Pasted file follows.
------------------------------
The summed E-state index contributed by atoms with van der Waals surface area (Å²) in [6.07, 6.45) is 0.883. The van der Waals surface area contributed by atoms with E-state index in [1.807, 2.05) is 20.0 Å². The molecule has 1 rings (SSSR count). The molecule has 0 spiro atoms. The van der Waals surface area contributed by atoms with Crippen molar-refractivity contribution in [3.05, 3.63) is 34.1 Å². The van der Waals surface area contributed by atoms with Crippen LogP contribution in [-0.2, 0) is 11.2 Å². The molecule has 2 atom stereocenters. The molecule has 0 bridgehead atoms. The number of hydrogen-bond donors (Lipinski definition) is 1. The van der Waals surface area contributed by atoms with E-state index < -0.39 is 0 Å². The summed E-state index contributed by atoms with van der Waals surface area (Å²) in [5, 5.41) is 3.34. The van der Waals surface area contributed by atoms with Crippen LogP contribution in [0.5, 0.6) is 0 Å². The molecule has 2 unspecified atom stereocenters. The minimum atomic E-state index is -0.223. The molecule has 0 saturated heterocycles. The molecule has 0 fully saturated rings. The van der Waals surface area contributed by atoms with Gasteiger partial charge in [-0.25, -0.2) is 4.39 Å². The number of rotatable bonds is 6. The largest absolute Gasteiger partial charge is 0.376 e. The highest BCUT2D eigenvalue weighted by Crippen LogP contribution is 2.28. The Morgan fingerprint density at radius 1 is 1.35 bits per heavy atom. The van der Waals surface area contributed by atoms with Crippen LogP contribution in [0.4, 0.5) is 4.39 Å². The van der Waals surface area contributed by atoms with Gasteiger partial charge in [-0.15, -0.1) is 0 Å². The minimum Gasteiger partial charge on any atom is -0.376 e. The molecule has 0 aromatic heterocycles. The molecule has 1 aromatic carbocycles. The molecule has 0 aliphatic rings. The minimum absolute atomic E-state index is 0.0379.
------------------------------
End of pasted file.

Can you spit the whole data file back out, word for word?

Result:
The summed E-state index contributed by atoms with van der Waals surface area (Å²) in [6.07, 6.45) is 0.883. The van der Waals surface area contributed by atoms with E-state index in [1.807, 2.05) is 20.0 Å². The molecule has 1 rings (SSSR count). The molecule has 0 spiro atoms. The van der Waals surface area contributed by atoms with Crippen molar-refractivity contribution in [3.05, 3.63) is 34.1 Å². The van der Waals surface area contributed by atoms with Crippen LogP contribution in [-0.2, 0) is 11.2 Å². The molecule has 2 atom stereocenters. The molecule has 0 bridgehead atoms. The number of hydrogen-bond donors (Lipinski definition) is 1. The van der Waals surface area contributed by atoms with E-state index < -0.39 is 0 Å². The summed E-state index contributed by atoms with van der Waals surface area (Å²) in [5, 5.41) is 3.34. The van der Waals surface area contributed by atoms with Crippen LogP contribution in [0.5, 0.6) is 0 Å². The molecule has 2 unspecified atom stereocenters. The minimum atomic E-state index is -0.223. The molecule has 0 saturated heterocycles. The molecule has 0 fully saturated rings. The van der Waals surface area contributed by atoms with Gasteiger partial charge in [-0.25, -0.2) is 4.39 Å². The number of rotatable bonds is 6. The largest absolute Gasteiger partial charge is 0.376 e. The highest BCUT2D eigenvalue weighted by Crippen LogP contribution is 2.28. The Morgan fingerprint density at radius 1 is 1.35 bits per heavy atom. The van der Waals surface area contributed by atoms with Crippen LogP contribution in [0.4, 0.5) is 4.39 Å². The van der Waals surface area contributed by atoms with Gasteiger partial charge in [-0.15, -0.1) is 0 Å². The minimum Gasteiger partial charge on any atom is -0.376 e. The molecule has 0 aromatic heterocycles. The molecule has 1 aromatic carbocycles. The molecule has 0 aliphatic rings. The minimum absolute atomic E-state index is 0.0379.